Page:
Frases de Richard M. Weaver

110   0

Richard M. Weaver

Data de nascimento: 3. Março 1910
Data de falecimento: 1. Abril 1963

Publicidade

Richard Malcolm Weaver, Jr was an American scholar who taught English at the University of Chicago. He is primarily known as an intellectual historian, political philosopher and a mid-20th century conservative and as an authority on modern rhetoric. Weaver was briefly a socialist during his youth, a lapsed leftist intellectual , a teacher of composition, a Platonist philosopher, cultural critic, and a theorist of human nature and society. Described by biographer Fred Young as a "radical and original thinker," Richard Weaver's books Ideas Have Consequences and The Ethics of Rhetoric remain influential among conservative theorists and scholars of the American South. Weaver was also associated with the "New Conservatives," a group of scholars who in the 1940s and 1950s promoted traditionalist conservatism.

Citações Richard M. Weaver

„The disappearance of the heroic ideal is always accompanied by the growth of commercialism. There is a cause-and-effect relationship here, for the man of commerce is by the nature of things a relativist; his mind is constantly on the fluctuating values of the marketplace“

—  Richard M. Weaver
Context: The disappearance of the heroic ideal is always accompanied by the growth of commercialism. There is a cause-and-effect relationship here, for the man of commerce is by the nature of things a relativist; his mind is constantly on the fluctuating values of the marketplace, and there is no surer way to fail than to dogmatize and moralize about things. p. 32.

„He has been told that knowledge is power, and knowledge consists of a great many small things.“

—  Richard M. Weaver
Context: In the popular arena, one can tell … that the average man … imagines that an industrious acquisition of particulars will render him a man of knowledge. With what pathetic trust does he recite his facts! He has been told that knowledge is power, and knowledge consists of a great many small things. p. 13.

Publicidade

„They are assuming that individual real objects are carriers of meaning, that the meaning is found in them as redness is found in an apple, and that it ought to be expressed with the main object of fidelity to the particular. What they overlook is that meaning does not exist in this sense, that it is something that we create for purposes of cognition and communication, and that the ideal construct has the virtue of its ideality.“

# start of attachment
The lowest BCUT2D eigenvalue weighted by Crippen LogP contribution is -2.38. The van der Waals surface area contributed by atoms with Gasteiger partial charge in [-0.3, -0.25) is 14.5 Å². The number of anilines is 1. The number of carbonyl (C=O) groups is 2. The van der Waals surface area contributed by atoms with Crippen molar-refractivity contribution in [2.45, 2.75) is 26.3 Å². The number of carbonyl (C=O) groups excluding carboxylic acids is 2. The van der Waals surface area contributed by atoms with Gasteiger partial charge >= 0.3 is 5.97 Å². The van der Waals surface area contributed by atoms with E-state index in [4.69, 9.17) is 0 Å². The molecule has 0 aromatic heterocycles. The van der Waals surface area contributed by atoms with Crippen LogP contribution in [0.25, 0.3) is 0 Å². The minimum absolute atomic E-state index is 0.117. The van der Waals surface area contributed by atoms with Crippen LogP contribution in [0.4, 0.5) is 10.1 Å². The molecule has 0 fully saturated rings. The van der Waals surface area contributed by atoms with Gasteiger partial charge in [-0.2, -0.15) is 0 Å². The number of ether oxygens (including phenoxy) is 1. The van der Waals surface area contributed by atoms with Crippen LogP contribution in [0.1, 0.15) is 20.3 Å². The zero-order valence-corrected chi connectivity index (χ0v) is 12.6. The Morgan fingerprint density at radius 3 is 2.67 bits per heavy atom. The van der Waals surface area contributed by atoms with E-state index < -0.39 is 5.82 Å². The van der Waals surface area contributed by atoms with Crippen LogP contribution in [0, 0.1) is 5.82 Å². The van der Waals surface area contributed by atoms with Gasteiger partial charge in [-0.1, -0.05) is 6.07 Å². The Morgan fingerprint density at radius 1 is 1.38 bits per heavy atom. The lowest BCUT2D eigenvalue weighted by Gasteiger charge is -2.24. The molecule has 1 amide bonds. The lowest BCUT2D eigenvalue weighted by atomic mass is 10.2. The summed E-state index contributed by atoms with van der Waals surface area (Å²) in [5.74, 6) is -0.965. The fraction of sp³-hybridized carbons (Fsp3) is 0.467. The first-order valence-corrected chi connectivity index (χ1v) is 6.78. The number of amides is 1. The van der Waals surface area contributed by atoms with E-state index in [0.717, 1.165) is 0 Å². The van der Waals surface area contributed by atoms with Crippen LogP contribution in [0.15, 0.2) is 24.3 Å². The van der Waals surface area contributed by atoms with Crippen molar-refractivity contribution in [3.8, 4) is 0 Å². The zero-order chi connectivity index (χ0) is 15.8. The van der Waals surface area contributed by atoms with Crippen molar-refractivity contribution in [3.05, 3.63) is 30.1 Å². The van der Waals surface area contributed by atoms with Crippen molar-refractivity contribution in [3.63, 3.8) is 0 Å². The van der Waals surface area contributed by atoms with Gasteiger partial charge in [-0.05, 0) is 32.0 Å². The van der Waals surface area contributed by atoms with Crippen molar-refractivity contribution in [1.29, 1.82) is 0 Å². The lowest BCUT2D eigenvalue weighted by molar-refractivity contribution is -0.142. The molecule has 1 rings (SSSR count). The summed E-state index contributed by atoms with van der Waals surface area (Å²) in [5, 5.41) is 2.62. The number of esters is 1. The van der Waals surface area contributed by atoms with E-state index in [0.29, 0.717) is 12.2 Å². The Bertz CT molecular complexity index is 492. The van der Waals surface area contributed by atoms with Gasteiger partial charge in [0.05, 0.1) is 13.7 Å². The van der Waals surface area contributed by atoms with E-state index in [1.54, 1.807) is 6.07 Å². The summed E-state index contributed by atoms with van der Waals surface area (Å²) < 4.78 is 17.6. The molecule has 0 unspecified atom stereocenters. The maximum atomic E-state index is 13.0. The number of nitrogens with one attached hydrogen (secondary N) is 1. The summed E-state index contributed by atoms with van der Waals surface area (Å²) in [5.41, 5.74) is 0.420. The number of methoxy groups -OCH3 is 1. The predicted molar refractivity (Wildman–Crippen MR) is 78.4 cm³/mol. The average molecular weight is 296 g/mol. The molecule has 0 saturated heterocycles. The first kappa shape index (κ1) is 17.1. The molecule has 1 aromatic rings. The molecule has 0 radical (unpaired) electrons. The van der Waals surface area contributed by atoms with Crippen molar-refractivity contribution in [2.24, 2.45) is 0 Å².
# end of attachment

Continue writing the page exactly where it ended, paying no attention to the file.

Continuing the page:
—  Richard M. Weaver
Context: One type of critic today tends to attack language as a means of communication on this very ground — the ground that words are conventional in their meaning and are therefore falsifying. The point of the criticism is that a convention is something abstracted and, therefore, untrue, a generalized sign of the thing itself, which we use because we are unable or unwilling to render the thing in itself in its fullness. A word in this conception is nothing but a stereotype, and “stereotype” is here an expression of disparagement, because it is felt that “typing” anything that is real distorts the thing by presenting it in something less than its full individuality and concreteness. Let us suppose that I make reference to a tree standing in my yard. The term “tree” does not designate the object with any degree of particularity. It does not tell whether the tree is young or old, low or tall, an oak, pine, or maple. The term is, therefore, merely a utility symbol, which I employ in communicating because in my laziness or incompetence I cannot find a fuller and more individualizing way of expressing this tree. If I were really communicating, the argument goes, I would reject the falsifying stereotype and produce something more nearly like the picture of the tree. But if the analysis I have offered earlier is correct, these critics are beginning at the wrong end. They are assuming that individual real objects are carriers of meaning, that the meaning is found in them as redness is found in an apple, and that it ought to be expressed with the main object of fidelity to the particular. What they overlook is that meaning does not exist in this sense, that it is something that we create for purposes of cognition and communication, and that the ideal construct has the virtue of its ideality. Hence it appears that they misconceive the function of the word as conventional sign or “typifier.” For if it is true that the word conveys something less than the fullness of the thing signified, it is also true that it conveys something more. A word in this role is a generalization. the value of a generalization is that while it leaves out the specific feature that are of the individual or of the moment, it expresses features that are general to a class and may be lacking or imperfect in the single instance. “Relativism and the Use of Language,” pp. 124-126.

„When a person blames a change of meaning upon changed facts, he is yielding to the facts and using them to justify a change that should not be made except by “ideal” consent. He is committing the fallacy of supposing that the reason for such change can lie outside the realm of discourse itself — that meaning must somehow tag along after empirical reality.“

—  Richard M. Weaver